Mark Cavendish broke down and wept after sprinting to his first Tour de France stage victory in five years on Tuesday, taking his tally of wins to 31 on the world's greatest bike race.
Cavendish only made the Deceuninck Tour de France roster after Irish sprinter Sam Bennett pulled out at the last minute.
The signs looked good early on in the fourth stage when Cavendish won the intermediate sprint, his maximum 70-point gain on the day handing him the green jersey awarded to the sprint points leader.
Known as the "Manx Missile", the rider from the Isle of Man shook his head in disbelief as he pulled on the jersey.
"It's been five years too long," said Cavendish, inching closer to Belgian cycling legend Eddie Merckx's record of 34 individual stage wins between 1969-75.
"There has been a lot of talk about my condition and I hope this gives hope to people in my condition," said the 36-year-old who was diagnosed in 2017 with the Epstein-Barr virus, which can cause persistent fatigue.
Belgian Jasper Philipsen took third place while his Alpecin-Fenix team mate Mathieu van der Poel retained the overall leader's yellow jersey.
"I don’t know what to say," said a tearful Cavendish, who was a last-minute stand-in on the team for Irishman Sam Bennett.
"Just being here is special enough. I didn’t know I would get to come back to this race. I thought I was never coming back (on the Tour) honestly but the stars have aligned somehow. After last year it’s just nice to have some good luck.
"We didn’t know we were going to get there but we just see what a team this is. So many people didn’t believe in me but these guys do."
The day had begun with a rider protest - with all teams putting their collective foot down one kilometre into the 150.4-km fourth stage from Redon to bring the race to a halt for about a minute in a silent protest for safer racing conditions after numerous crashes in the opening stages.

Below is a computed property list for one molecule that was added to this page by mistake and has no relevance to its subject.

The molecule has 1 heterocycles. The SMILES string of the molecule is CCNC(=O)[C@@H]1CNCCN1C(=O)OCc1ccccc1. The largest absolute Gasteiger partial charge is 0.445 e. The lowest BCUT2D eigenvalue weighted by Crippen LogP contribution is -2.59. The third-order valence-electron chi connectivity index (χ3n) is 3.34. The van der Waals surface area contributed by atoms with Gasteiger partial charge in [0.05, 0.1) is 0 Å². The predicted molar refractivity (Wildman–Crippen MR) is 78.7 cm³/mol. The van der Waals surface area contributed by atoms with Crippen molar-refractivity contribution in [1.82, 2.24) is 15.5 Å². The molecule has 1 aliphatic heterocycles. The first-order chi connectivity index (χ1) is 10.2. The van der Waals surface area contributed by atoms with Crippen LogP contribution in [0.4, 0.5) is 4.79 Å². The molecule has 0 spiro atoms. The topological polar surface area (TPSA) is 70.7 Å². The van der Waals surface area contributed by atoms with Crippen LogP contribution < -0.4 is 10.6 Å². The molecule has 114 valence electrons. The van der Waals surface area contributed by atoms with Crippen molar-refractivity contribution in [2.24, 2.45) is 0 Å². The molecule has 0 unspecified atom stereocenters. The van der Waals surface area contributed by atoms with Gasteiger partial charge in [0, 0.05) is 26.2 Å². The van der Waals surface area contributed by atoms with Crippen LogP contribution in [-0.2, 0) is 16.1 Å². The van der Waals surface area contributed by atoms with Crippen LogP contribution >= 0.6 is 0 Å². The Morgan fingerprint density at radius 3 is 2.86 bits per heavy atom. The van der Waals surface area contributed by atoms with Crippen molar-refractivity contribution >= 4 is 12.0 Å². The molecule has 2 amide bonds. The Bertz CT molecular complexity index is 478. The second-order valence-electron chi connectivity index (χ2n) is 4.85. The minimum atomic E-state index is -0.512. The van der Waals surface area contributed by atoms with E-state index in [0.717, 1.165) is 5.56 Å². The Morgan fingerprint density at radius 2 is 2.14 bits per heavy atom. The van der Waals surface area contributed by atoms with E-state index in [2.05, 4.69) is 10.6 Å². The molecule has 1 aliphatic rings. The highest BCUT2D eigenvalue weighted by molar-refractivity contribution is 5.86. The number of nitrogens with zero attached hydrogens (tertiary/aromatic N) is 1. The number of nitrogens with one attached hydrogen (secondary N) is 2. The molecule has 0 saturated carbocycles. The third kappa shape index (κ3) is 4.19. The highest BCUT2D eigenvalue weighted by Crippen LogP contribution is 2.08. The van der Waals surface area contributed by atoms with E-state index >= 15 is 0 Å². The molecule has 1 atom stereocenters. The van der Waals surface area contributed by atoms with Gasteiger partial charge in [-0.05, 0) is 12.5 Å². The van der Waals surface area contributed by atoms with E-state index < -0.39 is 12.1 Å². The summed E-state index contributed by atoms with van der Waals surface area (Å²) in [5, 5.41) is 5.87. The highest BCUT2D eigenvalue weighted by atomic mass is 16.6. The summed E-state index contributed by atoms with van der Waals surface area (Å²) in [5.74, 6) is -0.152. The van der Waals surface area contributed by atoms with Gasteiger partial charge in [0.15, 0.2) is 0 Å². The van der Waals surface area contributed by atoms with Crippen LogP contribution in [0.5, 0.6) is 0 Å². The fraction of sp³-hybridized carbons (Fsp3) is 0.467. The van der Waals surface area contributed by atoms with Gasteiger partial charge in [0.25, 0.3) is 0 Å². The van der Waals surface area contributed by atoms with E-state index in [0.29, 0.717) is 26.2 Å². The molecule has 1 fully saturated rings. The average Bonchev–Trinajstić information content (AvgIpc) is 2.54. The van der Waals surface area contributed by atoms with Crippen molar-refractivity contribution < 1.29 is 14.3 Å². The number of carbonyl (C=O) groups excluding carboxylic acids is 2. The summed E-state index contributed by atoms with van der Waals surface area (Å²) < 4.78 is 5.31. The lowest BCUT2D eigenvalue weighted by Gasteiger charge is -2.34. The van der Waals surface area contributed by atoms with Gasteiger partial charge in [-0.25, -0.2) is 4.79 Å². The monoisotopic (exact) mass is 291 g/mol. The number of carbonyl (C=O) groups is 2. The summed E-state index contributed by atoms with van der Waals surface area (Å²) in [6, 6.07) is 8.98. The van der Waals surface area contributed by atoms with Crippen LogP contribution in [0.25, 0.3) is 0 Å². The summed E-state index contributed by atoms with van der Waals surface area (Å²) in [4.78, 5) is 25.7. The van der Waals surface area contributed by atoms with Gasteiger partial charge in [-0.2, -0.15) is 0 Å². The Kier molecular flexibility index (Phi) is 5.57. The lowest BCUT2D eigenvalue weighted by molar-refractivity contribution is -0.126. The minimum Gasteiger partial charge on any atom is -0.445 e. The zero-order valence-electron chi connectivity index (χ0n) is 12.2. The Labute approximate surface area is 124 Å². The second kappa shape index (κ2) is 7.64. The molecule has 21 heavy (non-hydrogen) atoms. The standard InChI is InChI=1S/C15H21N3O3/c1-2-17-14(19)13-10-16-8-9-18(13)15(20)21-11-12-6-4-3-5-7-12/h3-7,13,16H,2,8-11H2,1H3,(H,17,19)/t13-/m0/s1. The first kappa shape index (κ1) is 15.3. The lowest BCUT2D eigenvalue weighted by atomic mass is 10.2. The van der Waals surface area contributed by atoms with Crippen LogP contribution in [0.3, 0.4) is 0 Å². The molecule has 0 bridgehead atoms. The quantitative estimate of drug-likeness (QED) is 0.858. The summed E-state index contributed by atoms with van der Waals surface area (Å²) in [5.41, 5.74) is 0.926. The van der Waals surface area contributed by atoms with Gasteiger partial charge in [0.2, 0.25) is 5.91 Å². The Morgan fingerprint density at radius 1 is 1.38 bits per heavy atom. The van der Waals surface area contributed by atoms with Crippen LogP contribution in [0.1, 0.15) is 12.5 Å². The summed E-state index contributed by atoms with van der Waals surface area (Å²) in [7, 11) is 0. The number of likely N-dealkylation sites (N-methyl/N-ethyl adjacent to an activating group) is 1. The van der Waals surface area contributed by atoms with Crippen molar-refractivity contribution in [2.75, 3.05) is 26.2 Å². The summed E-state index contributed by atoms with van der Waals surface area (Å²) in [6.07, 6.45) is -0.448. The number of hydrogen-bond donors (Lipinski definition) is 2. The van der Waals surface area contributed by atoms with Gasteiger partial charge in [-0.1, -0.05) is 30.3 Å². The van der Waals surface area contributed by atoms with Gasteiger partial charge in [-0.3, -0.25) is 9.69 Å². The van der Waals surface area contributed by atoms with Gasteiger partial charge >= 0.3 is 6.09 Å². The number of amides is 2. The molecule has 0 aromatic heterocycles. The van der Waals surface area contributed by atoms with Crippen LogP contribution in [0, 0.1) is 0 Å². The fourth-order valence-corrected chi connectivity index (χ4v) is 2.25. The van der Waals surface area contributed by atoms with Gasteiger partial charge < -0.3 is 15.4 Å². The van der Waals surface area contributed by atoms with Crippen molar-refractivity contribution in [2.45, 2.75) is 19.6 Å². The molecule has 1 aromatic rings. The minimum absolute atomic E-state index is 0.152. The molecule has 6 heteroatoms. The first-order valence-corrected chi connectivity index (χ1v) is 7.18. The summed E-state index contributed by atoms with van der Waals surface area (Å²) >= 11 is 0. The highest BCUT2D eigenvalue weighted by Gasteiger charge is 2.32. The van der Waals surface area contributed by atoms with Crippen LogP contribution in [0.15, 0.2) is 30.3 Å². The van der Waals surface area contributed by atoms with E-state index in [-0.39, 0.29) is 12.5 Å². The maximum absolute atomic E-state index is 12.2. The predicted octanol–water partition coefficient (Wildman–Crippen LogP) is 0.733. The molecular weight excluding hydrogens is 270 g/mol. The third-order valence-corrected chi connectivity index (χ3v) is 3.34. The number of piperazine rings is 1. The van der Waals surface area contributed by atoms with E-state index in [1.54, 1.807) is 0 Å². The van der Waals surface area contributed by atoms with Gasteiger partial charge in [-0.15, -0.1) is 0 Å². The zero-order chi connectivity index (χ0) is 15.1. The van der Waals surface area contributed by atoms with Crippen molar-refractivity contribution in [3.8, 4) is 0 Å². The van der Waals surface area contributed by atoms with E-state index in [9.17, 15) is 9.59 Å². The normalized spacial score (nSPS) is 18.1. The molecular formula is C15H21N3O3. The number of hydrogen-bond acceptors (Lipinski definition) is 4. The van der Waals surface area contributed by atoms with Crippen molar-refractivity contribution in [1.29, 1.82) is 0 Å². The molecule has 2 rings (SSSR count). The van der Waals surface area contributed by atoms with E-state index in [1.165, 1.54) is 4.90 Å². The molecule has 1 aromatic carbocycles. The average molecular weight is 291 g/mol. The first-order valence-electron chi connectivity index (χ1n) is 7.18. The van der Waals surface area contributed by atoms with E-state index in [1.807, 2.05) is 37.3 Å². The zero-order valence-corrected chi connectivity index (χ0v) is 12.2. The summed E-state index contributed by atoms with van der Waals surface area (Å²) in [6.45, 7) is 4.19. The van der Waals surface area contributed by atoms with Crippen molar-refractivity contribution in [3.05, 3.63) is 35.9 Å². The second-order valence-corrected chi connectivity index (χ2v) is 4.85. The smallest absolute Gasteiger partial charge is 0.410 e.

They then rode the next 10 kilometres at a snail's pace.
As the stage came to a conclusion, breakaway rider Brent van Moer was close to upsetting the sprinters. But he was caught by the charging peloton 150 metres from the line, with Cavendish producing a perfectly timed effort to snatch his 49th stage win on a Grand Tour in the town where he also prevailed in 2015.
Wednesday's fifth stage is a 27.2-km individual time trial from Change to Laval, and all eyes will be on the overall contenders.
World champion Julian Alaphilippe, who has an eye on a potential podium finish in Paris after finishing fifth overall in 2019, is second, eight seconds behind Van der Poel. He will be hoping his last-kilometre effort to get Cavendish up into a good sprinting position will not cost him.
Colombian Richard Carapaz is third, 31 seconds off the pace with defending champion Tadej Pogacar a further eight seconds behind.
Carapaz's Ineos-Grenadiers team mate Geraint Thomas, the 2018 Tour champion, lags 1:07 behind Van der Poel while last year's runner-up Primoz Roglic is 1:35 off the pace.